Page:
Student using a microscope in Maker-E

Hands-on Courses Give Head Start to Electrical & Computer Engineering Majors

February 4, 2019

by Matt Hughes

With the help of a microscope, Hayley Reiner ’20 carefully places components on her firefly circuit board. Photo by Emily Paine, Communications

It was on an October afternoon in her junior year when Hayley Reiner '20 first experienced the art in engineering.

The electrical engineering major from Los Angeles and her lab partner were using the precision-tipped soldering irons, printed-circuit-board mill and other fabrication tools in Bucknell's Maker-E electronics makerspace to create their own circuit board — the main project of their Electrical & Computer Engineering 201 course. Reiner had used prefabricated "breadboard" circuits before, but the assignment was her first experience designing one from scratch, and it forced her to apply her creativity in ways she never had before.

"It's such a small board that you're working with, so you try to find the most efficient way to place everything," Reiner said. "It's taught me that there's an art to designing electrical circuits that goes beyond just getting them to be functional."

Reiner's course was part of a new curriculum for electrical engineering and computer engineering majors in Bucknell's College of Engineering that aims to provide undergraduates with as many hands-on experiences as possible, as early as possible. The revamped educational pathway recognizes that while Bucknell graduates may not actually build circuits by hand after graduation, engaging with the practical side of their field helps them avoid easy pitfalls and better prepares them for their first jobs as technology architects.

"The first time we tried it, we couldn't even fit all our lines on the circuit," Reiner recalled. "We started over three times, and it really was a lot of hours. But I think in the end, we learned more about how everything is actually connected on the board."

Professor Philip Asare, who co-taught Reiner's course with his electrical & computer engineering colleague Professor Robert Nickel, said these sorts of activities are especially important in their field, where the connection between input and output isn't always apparent.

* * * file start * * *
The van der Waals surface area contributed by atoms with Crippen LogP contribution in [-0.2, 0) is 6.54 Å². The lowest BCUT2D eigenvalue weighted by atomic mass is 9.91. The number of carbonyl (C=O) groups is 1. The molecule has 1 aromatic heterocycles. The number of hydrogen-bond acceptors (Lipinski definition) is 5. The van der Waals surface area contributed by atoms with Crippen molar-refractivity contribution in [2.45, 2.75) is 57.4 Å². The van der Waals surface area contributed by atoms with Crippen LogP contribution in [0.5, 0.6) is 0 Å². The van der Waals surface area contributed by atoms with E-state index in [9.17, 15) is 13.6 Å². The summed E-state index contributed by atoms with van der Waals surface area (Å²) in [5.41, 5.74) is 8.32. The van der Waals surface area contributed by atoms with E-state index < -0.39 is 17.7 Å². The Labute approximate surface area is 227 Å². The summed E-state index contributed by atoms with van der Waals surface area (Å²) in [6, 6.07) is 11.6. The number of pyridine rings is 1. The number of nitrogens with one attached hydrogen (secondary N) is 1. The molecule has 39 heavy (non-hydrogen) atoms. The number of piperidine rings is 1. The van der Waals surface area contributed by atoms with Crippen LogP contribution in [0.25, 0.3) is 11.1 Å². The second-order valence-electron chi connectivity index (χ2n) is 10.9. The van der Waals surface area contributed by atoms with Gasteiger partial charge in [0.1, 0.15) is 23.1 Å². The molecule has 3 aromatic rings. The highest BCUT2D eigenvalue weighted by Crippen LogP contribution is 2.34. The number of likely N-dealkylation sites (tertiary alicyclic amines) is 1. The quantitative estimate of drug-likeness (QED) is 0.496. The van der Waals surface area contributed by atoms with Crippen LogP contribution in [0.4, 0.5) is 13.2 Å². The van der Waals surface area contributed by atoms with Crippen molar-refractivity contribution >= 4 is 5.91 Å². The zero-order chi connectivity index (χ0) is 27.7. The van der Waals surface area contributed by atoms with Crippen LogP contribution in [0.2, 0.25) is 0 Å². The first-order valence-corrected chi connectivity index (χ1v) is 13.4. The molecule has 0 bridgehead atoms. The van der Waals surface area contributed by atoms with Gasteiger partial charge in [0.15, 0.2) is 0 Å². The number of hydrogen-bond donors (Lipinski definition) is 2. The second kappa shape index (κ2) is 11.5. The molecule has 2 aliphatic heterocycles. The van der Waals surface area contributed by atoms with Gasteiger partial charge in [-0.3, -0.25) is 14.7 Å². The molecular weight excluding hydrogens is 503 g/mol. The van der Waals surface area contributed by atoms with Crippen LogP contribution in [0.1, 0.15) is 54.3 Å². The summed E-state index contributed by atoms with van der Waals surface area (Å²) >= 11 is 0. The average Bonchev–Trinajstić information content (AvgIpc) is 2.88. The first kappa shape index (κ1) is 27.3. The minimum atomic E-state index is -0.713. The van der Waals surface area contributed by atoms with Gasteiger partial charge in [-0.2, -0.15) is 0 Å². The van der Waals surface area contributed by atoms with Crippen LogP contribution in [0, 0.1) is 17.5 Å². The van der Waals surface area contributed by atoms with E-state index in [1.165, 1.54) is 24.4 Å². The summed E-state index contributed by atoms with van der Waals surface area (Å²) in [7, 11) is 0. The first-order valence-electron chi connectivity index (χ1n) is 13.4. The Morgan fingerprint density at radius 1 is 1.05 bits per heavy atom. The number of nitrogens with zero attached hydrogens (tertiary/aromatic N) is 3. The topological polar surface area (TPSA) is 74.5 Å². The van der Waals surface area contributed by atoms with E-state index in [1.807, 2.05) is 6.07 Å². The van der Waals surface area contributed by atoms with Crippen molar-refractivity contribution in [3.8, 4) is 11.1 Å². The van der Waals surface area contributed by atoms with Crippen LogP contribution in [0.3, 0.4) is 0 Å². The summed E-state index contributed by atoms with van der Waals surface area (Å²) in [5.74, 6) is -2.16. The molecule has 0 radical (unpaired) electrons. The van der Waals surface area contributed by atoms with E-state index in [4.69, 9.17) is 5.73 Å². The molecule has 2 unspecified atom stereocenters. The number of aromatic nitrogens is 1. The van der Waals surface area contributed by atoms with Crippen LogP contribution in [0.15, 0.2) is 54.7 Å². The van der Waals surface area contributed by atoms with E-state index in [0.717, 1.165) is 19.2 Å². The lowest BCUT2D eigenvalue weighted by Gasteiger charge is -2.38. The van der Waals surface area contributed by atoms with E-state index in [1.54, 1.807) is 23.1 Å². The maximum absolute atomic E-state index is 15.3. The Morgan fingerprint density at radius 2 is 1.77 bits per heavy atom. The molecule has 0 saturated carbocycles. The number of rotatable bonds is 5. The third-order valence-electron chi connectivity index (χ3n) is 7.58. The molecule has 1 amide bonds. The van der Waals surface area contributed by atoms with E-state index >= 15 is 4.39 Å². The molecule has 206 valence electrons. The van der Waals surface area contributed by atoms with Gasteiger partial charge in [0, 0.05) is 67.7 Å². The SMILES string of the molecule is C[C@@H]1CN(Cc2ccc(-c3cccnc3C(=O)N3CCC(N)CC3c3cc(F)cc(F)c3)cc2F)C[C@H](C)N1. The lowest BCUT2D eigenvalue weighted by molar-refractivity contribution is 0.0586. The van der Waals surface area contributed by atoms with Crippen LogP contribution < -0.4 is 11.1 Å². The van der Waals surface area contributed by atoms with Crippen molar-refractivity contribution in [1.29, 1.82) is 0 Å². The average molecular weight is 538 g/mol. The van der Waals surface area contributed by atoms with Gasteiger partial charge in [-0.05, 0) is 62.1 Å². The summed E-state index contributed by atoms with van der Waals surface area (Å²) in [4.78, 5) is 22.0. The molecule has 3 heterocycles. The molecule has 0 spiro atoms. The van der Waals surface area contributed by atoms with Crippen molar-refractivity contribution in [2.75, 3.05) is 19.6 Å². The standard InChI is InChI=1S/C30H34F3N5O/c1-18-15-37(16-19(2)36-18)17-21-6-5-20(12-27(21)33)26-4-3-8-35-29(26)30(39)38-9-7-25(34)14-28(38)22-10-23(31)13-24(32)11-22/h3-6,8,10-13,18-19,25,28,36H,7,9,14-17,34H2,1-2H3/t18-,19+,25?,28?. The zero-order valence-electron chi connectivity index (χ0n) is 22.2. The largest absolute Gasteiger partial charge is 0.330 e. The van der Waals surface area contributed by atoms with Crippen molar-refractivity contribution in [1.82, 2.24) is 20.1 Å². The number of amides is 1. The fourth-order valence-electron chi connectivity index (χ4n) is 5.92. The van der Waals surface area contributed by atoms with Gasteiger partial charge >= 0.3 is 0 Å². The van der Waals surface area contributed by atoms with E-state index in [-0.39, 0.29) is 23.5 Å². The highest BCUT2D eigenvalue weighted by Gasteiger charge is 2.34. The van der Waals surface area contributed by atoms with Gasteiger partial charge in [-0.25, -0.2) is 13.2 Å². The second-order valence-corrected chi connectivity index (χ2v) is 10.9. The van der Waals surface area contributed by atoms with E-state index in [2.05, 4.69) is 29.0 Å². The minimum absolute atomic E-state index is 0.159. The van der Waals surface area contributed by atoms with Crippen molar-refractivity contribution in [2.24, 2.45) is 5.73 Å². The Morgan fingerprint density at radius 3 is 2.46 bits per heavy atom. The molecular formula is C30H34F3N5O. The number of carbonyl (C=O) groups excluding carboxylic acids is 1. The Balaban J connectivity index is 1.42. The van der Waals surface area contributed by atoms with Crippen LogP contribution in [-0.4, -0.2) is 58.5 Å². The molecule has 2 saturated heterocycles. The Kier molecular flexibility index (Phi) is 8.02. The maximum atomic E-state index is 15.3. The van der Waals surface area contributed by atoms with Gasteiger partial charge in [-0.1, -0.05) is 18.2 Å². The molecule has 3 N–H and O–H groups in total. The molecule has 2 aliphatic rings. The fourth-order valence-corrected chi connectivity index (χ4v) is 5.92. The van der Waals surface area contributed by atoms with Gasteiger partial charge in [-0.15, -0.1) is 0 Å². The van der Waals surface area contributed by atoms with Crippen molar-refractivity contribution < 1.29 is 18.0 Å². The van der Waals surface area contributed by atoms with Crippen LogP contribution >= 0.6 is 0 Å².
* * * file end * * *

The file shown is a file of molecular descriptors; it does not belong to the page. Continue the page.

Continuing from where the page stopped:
"You can look at a set of gears and see how it works; you can't do that with a circuit board," said Asare. "The only way to see it is to use measurement devices, and learning how to do that is not trivial."

While Reiner took the course as a junior, since 2018 the course has been included in the sophomore curriculum — part of the effort to introduce hands-on design to students earlier in their college experience. In fact, electrical & computer engineering students now undertake their first design project within their major during the second semester of their first year on campus.

Reiner's classmate Lily Parker '21 took her first major course last spring. In the class that introduced signals and sensors, Professor Stu Thompson, electrical & computer engineering, challenged his students to assemble environmental sensors to measure light, temperature, sound and other conditions inside the Dana Engineering Building, connect them to WiFi, and display their measurements on a website. The trip-ups started almost immediately, Parker recalled, but she said they were a valuable part of her learning process.

"They do a really good job of making you frustrated in the right way," said Parker, a computer engineering major from Boydon, Va. "They're doing it on purpose, because in real-life engineering jobs, we're not going to have a little bird on our shoulder telling us that this wire shouldn't be here. And it makes the end result all the better when it actually works, because you spent so much time trying to figure it out."

Early experiences like these lay the groundwork for more sophisticated projects, culminating in a yearlong senior design project in which students create or improve a real product for a real corporate or nonprofit client. The new curriculum also provides students with greater scheduling flexibility that makes it easier to study abroad or pursue an academic minor — a challenge for students at engineering schools with more rigid curricula — offering chances to gain additional skills and experiences.

Even as a sophomore, Parker said she can already tell her coursework is giving her practical know-how that will set her apart in the future.

"It's so much more vibrant than just reading a textbook and doing equations over and over," she said.  "I know that if I was put into a room with someone who's only done textbook stuff, and they presented us with a real-life, physical problem, I'd be able to tell what I was looking at and how it's all connected much more quickly."